JPT did the same thing many years ago and by concocting a story about Canadian FE's he got the bellhousing past NHRA tech so Stock and Super Stock racers could use an FE.

More power to him as far as I am concerned but people keep rolling out that pic to prove Ford made one. Look at the lower left bellhousing bolt, way too tight to the casting for a production type part. I have to use a special bolt there to clear.
 

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If it was a JPT part it wouldn't have the Ford part number - it would have their brand on it. The JPT parts are billet - not cast and CNC machined - the one shown is obviously cast.
This info is wrong. JPT bells are cast. They look very much like they would have come from the factory. My buddy bought one from JPT and it looks like it could have come from Ford. I think it even has a part number on it. It does not have JPT cast into it either. Jim had these made specifically to run in NHRA stock and superstock cometition and it had to match a ford factory part. There is nothing billet about it.
 

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I could be wrong but the first one of these bellhousings I ever saw was in the mid to late seventies. How long has JPT been making them?
There was no welding done on the one I saw.
 

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The NHRA has only allowed the JPT C4 bell for a few years. Probably within the last five.
 

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Discussion Starter #18
This is all very interesting. If I were able find one I imagine it would cost as much as the JW bell. I'm sold on C4s and want to run one in an FE powered Galaxie.

Thanks guys I've learned something, maybe the guy that claimed he's had 15,000 C4s earlier in this thread has also.
 

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This is all very interesting. If I were able find one I imagine it would cost as much as the JW bell. I'm sold on C4s and want to run one in an FE powered Galaxie.

Thanks guys I've learned something, maybe the guy that claimed he's had 15,000 C4s earlier in this thread has also.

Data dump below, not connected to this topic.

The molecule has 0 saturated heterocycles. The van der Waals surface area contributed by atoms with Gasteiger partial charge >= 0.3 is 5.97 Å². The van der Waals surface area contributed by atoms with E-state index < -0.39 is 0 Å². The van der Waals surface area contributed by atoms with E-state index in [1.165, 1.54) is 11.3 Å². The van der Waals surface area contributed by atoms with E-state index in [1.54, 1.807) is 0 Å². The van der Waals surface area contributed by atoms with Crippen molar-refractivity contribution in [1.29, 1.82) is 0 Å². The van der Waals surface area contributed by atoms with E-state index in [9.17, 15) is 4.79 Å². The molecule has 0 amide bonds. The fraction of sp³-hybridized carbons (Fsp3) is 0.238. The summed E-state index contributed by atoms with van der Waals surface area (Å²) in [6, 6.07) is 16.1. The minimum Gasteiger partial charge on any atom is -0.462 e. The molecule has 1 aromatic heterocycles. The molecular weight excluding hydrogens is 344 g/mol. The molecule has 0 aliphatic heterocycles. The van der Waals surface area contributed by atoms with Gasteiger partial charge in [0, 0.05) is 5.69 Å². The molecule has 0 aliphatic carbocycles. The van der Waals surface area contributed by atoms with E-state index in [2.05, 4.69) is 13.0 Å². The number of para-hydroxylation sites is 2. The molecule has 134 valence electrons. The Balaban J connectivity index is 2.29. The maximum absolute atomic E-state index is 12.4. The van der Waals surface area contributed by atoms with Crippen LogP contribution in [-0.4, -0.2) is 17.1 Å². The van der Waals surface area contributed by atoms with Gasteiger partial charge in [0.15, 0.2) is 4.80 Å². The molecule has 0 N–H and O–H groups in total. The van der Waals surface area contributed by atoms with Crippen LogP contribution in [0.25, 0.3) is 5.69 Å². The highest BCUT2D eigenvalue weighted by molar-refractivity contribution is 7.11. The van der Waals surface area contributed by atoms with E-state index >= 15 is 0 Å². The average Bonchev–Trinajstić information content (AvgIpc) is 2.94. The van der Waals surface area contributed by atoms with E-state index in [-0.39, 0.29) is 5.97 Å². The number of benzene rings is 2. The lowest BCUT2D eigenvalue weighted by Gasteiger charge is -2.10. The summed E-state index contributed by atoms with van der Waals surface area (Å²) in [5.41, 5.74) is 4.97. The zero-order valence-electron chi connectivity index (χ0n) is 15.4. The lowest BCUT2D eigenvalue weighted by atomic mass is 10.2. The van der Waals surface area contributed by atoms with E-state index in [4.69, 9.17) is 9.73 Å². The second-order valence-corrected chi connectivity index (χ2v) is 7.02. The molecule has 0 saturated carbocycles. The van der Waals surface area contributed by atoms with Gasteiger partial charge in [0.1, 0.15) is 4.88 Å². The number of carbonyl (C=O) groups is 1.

I have learned something, but not sure how valuable that something is at the moment. Without knowing the actual casting number on the bell or actually being able to physically examine the bell, I am forced to leave its OEM origin in the realm of "possible" but not "positive."

As for the "claim", it is the best guess I could come up with since I did not count the thousands of C4s I have bought and scrapped over the last 25 years at this location and the 3 years prior at a different location.

What I do know is that in the busiest year that I ever had scrapping transmissions, I sold OVER 250,000 pounds of scrap transmission aluminum to CalBag here in Portland. I also sold over 350 tons (almost 3/4 of a million pounds) of scrap transmission iron that same year to Schnitzer Steel. That works out to about 8,200 transmissions of which there would have been about 1200 C4s.

Even as recently as 2006 I was still buying over 3000 transmissions per year. Of course, the C4 count by then was way down, probably around 300 or so units for the year. And in 2006 I was no longer scrapping C4s for aluminum except for the rust buckets.

Nowadays I am buying only around 1000 transmissions per year and I doubt that I bought 100 C4 jewels in the last year even though I hardly ever buy from late-model yards (yards with cars under 15 years old).
 

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I could be wrong but the first one of these bellhousings I ever saw was in the mid to late seventies. How long has JPT been making them?
There was no welding done on the one I saw.
There is a story floating around about those bellhousings and how NHRA finally twigged that they were a fabricated unit.
FE powered racecar had the rear of the intake leaking for too long and the oil was running over the bellhousing and soaking into it. Tech guy is taking a look and pulls the "bodyfiller" off the bellhousing that was hiding the welds. Too late to turn the clock back so now a fabbed bellhousing with visible welds is fine pass tech.

I talked to JPT in the late 80's and he had been building them for quite a while then. His were too rich for my blood so I made my own.